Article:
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17 | she/her | Pianist | Violinist | Artist | Nature Lover | Cat Fanatic | Bookworm

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I'd really appreciate any reviews for this! Does it make any sense to someone who doesn't know much about classical music?

The Stressful Life of a Pianist

October 22, 2019


 Disclaimer: This story about me is somewhat dramatized to suit the taste of my English teacher, but most of it is very true. I know it's not too great, so any feedback is welcome!

  Winter was coming to an end, and the few lingering patches of snow were beginning to melt. Spring would be arriving soon, and with it came the promise of a piano recital, only a few months away. I needed to pick a piece to play for the recital so I would have enough time to practice it. My mom handed me a stack of music books to look through, each one packed with pages and pages of music waiting to be brought to life. 
    I picked up the first book of music with its new orange cover and paged through the pieces it contained. My heart beat faster as I glanced over the music and heard the notes in my head. I could hear each phrase with perfect clarity by looking at the notes on the staff, and reading through the pieces was like reading a book of stories, each with their own mood and theme. The music filled my mind as I imagined what it would be like to play each piece. My fingers could almost feel the rhythmic fluidity that would come with practice. 
    At last I opened my computer and searched for the titles and composers of every piece in the stack of books, listening to recordings of them one by one. I carefully went through each piece in the books a few times, but each time I kept coming back to one of them: Doctor Gradus ad Parnassum by Claude Debussy. It's complicated Latin name almost scared me away, but once I heard it, I knew that I had to play it. I wanted to start practicing it right away, but realized that I had already spent hours listening to pieces. I put the book away until tomorrow.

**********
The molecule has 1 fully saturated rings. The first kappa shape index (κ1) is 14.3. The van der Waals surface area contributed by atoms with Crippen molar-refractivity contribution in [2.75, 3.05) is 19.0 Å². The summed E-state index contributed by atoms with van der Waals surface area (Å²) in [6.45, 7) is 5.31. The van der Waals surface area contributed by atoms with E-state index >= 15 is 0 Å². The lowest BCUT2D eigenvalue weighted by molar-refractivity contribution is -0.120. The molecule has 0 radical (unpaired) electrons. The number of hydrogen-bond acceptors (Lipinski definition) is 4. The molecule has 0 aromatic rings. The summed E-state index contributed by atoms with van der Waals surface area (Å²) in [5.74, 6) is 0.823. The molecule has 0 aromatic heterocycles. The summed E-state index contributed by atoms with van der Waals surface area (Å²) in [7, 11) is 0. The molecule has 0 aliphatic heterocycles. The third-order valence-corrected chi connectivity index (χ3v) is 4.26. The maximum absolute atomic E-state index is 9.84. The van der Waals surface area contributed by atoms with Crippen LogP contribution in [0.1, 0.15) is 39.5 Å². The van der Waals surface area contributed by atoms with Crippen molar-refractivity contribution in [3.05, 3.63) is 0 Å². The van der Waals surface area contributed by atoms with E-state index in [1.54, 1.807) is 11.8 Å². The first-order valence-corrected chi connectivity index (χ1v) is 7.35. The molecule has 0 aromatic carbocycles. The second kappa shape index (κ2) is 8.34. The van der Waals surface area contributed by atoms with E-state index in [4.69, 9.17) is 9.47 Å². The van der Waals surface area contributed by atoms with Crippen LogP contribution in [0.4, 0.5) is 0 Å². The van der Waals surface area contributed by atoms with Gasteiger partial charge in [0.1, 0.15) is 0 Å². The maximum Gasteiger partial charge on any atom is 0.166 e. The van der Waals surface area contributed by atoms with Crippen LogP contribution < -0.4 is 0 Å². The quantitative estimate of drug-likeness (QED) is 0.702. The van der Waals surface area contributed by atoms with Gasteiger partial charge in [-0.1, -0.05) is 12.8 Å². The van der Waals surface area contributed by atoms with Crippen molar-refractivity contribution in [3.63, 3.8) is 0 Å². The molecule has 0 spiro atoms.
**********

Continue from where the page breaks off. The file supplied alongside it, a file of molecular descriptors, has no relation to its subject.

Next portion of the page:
The next day, I sat down at the piano and started practicing scales, chords, sight reading, improvisation, and filling out my endless book of mind bending music theory. At last I finished and started learning my new piece. I started with the complicated right hand part, which was a steady stream of seemingly random sixteenth notes; however, as I gradually was able to play it faster, the melody began to appear magically out of the jumble of black dots on the page.
I practiced the piece every day, knowing that I would have to perform it from memory in only a few months. The very thought of the recital made my stomach twist slightly, and I practiced harder each day. 
    Of course, Debussy’s Doctor Gradus ad Parnassum wasn’t the only piece I was practicing. I usually play several pieces at a time, and it is a challenge to make time to practice them all. Sometimes I ran out of time before I could practice everything, usually because I had to surrender the piano to my brother who needed to practice, too. 
    Finally, after hours of work, I was able to play the whole piece with both hands together. Now I had to add dynamics, articulation, and speed. Speed was the hardest of the three, because my fingers often stumbled over the keys and ended up in a tangled mess. I took out the metronome and set it to a low tempo at first, played through every section one by one, then set the metronome one notch faster and played the piece again. I worked my way up through the metronome settings over several days until I could finally play the entire piece at the right speed.
    The happiness I felt when I finally reached the right metronome marking was soon replaced with discouragement when I realized that I had lost my dynamics and articulation in the process of speeding it up. Frustration welled up inside me as I listened to the notes my fingers played. Each one sounded the same as the one before, and the music had no purpose. I had trained my fingers to play the notes accurately and quickly, but it sounded like a machine was playing the piece, not me. I had worked so hard to learn the music, but now I found that the sound I was making was as boring and unemotional as the black ink on the pages of my sheet music. 
    I took a deep breath and stood up from the piano bench. I knew that practicing was no use when I felt so annoyed and irritated with my piece. Trying to make it better when I felt this way would only make it worse. So, I went to my computer again and listened to recordings of Doctor Gradus ad Parnassum. I paid close attention to how other musicians had interpreted the notes and decided to play them, storing each detail in my mind for later. At last I took a break from piano for the day, but even after I stopped thinking about the piece, I could still hear the notes echoing in my mind. 
    Over the next week, I worked through the piece again and again, figuring out how to play with emotion while playing fast at the same time. I abandoned the metronome and used rubato again, letting the tempo move fluidly with the shape of each phrase. I found each dynamic marking and translated all the French instructions that Debussy put in the music. After I had incorporated every detail, the music could let me release all of my emotions into the keys.
    About two months had gone by since I started learning the piece, and I was finally able to play it well. I switched from the Baldwin upright practice piano to the Sauter grand piano with its impeccable glossy paint. The grand piano’s keys were stiffer with a better touch, but it was harder to play quickly because the keys were harder to push down. I practiced the piece again and again, strengthening my fingers so they could easily overcome the resistance of the keys.